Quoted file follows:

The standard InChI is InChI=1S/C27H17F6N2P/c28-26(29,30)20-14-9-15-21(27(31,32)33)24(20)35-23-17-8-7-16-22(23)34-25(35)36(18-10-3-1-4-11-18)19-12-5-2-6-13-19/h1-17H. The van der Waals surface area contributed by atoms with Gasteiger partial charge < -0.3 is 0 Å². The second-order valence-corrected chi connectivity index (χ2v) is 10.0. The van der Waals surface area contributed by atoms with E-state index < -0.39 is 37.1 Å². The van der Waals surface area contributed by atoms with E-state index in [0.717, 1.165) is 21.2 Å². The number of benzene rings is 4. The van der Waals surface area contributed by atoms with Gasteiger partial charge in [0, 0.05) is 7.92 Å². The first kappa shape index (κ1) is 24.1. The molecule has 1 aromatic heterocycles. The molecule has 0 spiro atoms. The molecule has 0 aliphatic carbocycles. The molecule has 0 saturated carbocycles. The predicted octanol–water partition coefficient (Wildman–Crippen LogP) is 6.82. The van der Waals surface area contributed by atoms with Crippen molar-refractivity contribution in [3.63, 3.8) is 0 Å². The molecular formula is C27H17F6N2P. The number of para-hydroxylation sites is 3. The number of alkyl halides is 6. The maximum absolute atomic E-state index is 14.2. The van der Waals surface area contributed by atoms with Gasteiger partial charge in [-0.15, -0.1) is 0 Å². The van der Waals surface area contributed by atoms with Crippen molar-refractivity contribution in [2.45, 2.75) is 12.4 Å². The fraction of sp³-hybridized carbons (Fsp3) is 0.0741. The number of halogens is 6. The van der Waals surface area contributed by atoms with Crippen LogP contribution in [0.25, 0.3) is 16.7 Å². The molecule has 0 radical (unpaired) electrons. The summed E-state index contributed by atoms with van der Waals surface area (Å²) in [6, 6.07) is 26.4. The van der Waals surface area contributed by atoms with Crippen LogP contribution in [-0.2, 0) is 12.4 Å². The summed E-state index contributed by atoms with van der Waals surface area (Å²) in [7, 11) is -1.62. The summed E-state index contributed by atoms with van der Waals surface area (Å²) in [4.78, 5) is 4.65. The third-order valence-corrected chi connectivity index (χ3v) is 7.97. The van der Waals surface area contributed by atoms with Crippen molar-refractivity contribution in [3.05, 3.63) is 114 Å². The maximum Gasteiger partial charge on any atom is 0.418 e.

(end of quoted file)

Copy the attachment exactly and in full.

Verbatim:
The standard InChI is InChI=1S/C27H17F6N2P/c28-26(29,30)20-14-9-15-21(27(31,32)33)24(20)35-23-17-8-7-16-22(23)34-25(35)36(18-10-3-1-4-11-18)19-12-5-2-6-13-19/h1-17H. The van der Waals surface area contributed by atoms with Gasteiger partial charge < -0.3 is 0 Å². The second-order valence-corrected chi connectivity index (χ2v) is 10.0. The van der Waals surface area contributed by atoms with E-state index < -0.39 is 37.1 Å². The van der Waals surface area contributed by atoms with E-state index in [0.717, 1.165) is 21.2 Å². The number of benzene rings is 4. The van der Waals surface area contributed by atoms with Gasteiger partial charge in [0, 0.05) is 7.92 Å². The first kappa shape index (κ1) is 24.1. The molecule has 1 aromatic heterocycles. The molecule has 0 spiro atoms. The molecule has 0 aliphatic carbocycles. The molecule has 0 saturated carbocycles. The predicted octanol–water partition coefficient (Wildman–Crippen LogP) is 6.82. The van der Waals surface area contributed by atoms with Crippen molar-refractivity contribution in [3.63, 3.8) is 0 Å². The molecular formula is C27H17F6N2P. The number of para-hydroxylation sites is 3. The number of alkyl halides is 6. The maximum absolute atomic E-state index is 14.2. The van der Waals surface area contributed by atoms with Gasteiger partial charge in [-0.15, -0.1) is 0 Å². The van der Waals surface area contributed by atoms with Crippen molar-refractivity contribution in [2.45, 2.75) is 12.4 Å². The fraction of sp³-hybridized carbons (Fsp3) is 0.0741. The number of halogens is 6. The van der Waals surface area contributed by atoms with Crippen LogP contribution in [0.25, 0.3) is 16.7 Å². The molecule has 0 radical (unpaired) electrons. The summed E-state index contributed by atoms with van der Waals surface area (Å²) in [6, 6.07) is 26.4. The van der Waals surface area contributed by atoms with Crippen LogP contribution in [-0.2, 0) is 12.4 Å². The summed E-state index contributed by atoms with van der Waals surface area (Å²) in [7, 11) is -1.62. The summed E-state index contributed by atoms with van der Waals surface area (Å²) in [4.78, 5) is 4.65. The third-order valence-corrected chi connectivity index (χ3v) is 7.97. The van der Waals surface area contributed by atoms with Crippen molar-refractivity contribution in [3.05, 3.63) is 114 Å². The maximum Gasteiger partial charge on any atom is 0.418 e.